Two stories on the stocks pages in last week's News and Sentinel made me wonder if one could be related to the other.
An Associated Press-CNBC poll found that few Facebook users click on the site's advertisements or buy any of those virtual goods that make money for Facebook. While more than 40 percent of American adults click on Facebook at least once a week to share their lives and interests with "friends," a large percentage of the 900 million worldwide users don't trust Facebook security. In essence, the survey found if Facebook was a Facebook user, "it would have virtual friends but not many real ones."
OK, let's stretch that survey outcome to another story on the same page.
J.C. Penney reported a larger-than expected first quarter loss ... a loss that was even deeper than Wall Street's dismal expectations for the huge retailer.
Wall Street was turned off-and apparently so were shoppers-by the retailer's change in philosophy to everyday-low-pricing, Internet advertising, ceasing its 600 sales a year, its image advertising on TV and it pulling all but a few advertising inserts from newspapers.
Is there a connection between users not clicking on Facebook ads and Penney's not doing well because of its switch to Internet advertising? It made me stop and think, especially since my wife and I have been heavy Penney's shoppers for nearly 40 years and don't seem to go there nearly as often now as we did before the change in philosophy.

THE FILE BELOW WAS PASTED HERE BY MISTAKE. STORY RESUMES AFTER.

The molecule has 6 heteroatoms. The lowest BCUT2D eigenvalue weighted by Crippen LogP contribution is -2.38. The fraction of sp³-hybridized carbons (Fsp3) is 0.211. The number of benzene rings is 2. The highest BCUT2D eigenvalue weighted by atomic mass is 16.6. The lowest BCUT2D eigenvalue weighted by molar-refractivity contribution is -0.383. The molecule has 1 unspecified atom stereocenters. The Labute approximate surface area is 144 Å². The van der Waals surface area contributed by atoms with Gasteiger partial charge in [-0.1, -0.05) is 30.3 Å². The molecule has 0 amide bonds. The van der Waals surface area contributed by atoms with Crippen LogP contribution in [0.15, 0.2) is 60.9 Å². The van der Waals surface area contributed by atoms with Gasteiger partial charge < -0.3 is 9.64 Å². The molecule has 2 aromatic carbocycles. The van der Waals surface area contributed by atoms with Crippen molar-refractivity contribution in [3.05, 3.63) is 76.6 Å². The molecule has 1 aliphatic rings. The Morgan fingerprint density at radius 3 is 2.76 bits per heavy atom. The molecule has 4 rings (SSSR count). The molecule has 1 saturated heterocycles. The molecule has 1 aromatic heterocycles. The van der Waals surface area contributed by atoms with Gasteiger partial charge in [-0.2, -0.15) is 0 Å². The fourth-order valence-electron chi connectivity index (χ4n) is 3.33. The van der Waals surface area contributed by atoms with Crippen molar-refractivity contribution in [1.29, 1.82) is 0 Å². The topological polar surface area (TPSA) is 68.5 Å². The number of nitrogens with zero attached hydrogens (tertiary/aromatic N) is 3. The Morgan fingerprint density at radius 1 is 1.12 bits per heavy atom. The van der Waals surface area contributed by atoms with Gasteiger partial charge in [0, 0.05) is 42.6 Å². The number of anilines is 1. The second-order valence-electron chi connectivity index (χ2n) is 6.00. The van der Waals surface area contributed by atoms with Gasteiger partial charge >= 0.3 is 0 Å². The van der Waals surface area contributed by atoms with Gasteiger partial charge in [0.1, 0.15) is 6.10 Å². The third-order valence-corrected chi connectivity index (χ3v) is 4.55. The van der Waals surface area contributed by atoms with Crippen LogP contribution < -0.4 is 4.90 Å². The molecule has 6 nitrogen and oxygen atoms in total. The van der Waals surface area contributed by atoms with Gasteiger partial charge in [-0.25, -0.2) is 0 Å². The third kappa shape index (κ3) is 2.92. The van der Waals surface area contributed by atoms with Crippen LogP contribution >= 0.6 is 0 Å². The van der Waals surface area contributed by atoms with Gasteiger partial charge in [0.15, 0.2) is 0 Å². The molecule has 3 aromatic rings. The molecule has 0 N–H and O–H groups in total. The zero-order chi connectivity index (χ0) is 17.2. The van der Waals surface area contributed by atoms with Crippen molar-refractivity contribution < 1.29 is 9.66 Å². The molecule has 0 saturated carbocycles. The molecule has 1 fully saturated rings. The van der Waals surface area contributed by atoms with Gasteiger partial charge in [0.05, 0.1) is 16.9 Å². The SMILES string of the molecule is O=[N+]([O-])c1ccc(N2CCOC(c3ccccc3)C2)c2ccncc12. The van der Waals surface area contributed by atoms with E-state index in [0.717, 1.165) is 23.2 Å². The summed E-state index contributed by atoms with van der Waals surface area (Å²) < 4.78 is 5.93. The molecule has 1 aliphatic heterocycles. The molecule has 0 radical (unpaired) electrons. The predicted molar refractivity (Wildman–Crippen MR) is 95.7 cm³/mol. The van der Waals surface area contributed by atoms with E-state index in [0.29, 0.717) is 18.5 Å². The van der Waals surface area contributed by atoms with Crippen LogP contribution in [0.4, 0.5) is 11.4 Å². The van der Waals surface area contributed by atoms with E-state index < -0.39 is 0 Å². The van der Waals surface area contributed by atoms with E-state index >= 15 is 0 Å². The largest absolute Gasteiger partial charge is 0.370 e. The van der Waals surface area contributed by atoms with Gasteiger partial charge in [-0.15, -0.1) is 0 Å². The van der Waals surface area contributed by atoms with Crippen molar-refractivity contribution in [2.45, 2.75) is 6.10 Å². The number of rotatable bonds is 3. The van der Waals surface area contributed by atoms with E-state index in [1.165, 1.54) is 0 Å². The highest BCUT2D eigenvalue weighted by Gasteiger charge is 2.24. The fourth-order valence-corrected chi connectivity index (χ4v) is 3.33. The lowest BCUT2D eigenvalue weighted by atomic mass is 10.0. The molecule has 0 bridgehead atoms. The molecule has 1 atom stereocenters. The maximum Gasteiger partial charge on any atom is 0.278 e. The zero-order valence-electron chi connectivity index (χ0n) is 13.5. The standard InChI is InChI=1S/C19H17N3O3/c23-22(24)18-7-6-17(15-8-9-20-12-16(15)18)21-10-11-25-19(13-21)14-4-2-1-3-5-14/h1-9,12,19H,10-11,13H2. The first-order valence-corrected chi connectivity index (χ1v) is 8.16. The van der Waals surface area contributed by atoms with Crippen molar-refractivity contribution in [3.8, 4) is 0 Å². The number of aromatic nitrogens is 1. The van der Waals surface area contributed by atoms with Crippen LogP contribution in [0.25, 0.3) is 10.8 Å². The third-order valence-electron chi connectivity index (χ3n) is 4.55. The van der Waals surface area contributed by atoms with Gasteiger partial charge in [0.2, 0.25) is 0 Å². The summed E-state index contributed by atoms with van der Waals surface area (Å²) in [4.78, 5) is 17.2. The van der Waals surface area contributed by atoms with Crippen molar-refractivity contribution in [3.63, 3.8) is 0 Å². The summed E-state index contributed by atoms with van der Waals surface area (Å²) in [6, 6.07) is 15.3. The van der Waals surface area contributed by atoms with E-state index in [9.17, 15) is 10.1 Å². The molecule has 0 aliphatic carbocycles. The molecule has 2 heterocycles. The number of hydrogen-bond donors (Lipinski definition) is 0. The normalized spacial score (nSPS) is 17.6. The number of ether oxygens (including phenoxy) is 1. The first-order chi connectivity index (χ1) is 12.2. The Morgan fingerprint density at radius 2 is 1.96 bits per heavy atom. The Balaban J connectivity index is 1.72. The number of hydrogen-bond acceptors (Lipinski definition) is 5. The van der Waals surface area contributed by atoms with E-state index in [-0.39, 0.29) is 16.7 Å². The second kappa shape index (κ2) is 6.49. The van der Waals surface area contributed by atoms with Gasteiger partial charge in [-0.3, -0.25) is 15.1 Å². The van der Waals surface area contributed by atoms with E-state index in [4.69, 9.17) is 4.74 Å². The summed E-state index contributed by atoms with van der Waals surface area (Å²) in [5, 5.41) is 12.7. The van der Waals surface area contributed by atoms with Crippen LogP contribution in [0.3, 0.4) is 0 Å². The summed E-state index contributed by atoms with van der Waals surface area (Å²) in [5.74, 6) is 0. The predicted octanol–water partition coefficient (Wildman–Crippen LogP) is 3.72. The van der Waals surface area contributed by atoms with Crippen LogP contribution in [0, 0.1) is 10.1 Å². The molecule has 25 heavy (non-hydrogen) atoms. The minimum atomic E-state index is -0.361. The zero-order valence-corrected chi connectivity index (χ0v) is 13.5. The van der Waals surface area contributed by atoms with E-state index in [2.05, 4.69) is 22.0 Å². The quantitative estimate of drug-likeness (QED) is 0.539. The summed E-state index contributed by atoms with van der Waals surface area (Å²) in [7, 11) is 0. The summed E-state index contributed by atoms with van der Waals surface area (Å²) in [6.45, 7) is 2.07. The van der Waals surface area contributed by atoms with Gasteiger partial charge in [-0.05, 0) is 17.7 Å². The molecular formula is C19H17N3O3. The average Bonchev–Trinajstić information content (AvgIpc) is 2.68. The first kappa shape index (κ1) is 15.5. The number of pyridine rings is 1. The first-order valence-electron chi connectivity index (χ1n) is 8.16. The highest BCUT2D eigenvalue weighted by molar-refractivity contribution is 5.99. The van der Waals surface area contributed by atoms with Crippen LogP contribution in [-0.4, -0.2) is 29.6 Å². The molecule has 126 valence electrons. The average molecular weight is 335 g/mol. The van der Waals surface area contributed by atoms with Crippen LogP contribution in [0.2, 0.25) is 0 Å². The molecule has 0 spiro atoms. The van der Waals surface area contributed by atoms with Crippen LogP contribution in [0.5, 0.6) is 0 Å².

"No guts, no glory," as a retired Marine Corps brigadier general/journalism professor used to tell me about people who liked to make "bullets" for other people to "fire," but never come into the light of day themselves.
Such is my feeling about those who write me letters but don't have the intestinal fortitude to sign their names so the content can be considered in perspective with the agenda of the writer. Without a name, there also is no way to contact the writer to discuss the content.
So, what happens to such letters when they hit my desk? They are disposed of usually without reading them fully or putting any weight on whatever might be the content.
Readers have every right to disagree with me on any of my opinions, but they also should have the courage to sign their name to their opinions and positions, otherwise they are just hiding in anonymity, like so many posters do on the Internet or on the comment section of our website.
The general/professor was right: "No guts, no glory."
The Mid-Ohio Valley Outdoor Times is looking toward its third edition, but readers have fallen off the pace in offering photos.
To make the outdoors-related edition successful, we need your photographs and input.
There are hundreds of people participating in outdoor activities in the Mid-Ohio Valley and all of them could be included in the Outdoor Times, but only if someone makes the effort to send photos to us.
If you have photos you'd like to see in the edition, send a .jpg image to jsmith@OhioValleyOutdoors. com with descriptive information about the photo. But don't stop with just photos. If you have an idea for a news story or had an interesting experience in the outdoors you'd be willing to share with our readers, drop me an email about that, too.
The special edition will only be as interesting and informative as readers make it with their submissions, ideas and help.
So, help us to provide you the hunting, fishing and outdoor highlights you want to read by sending us your submissions.
Contact Jim Smith at email@example.com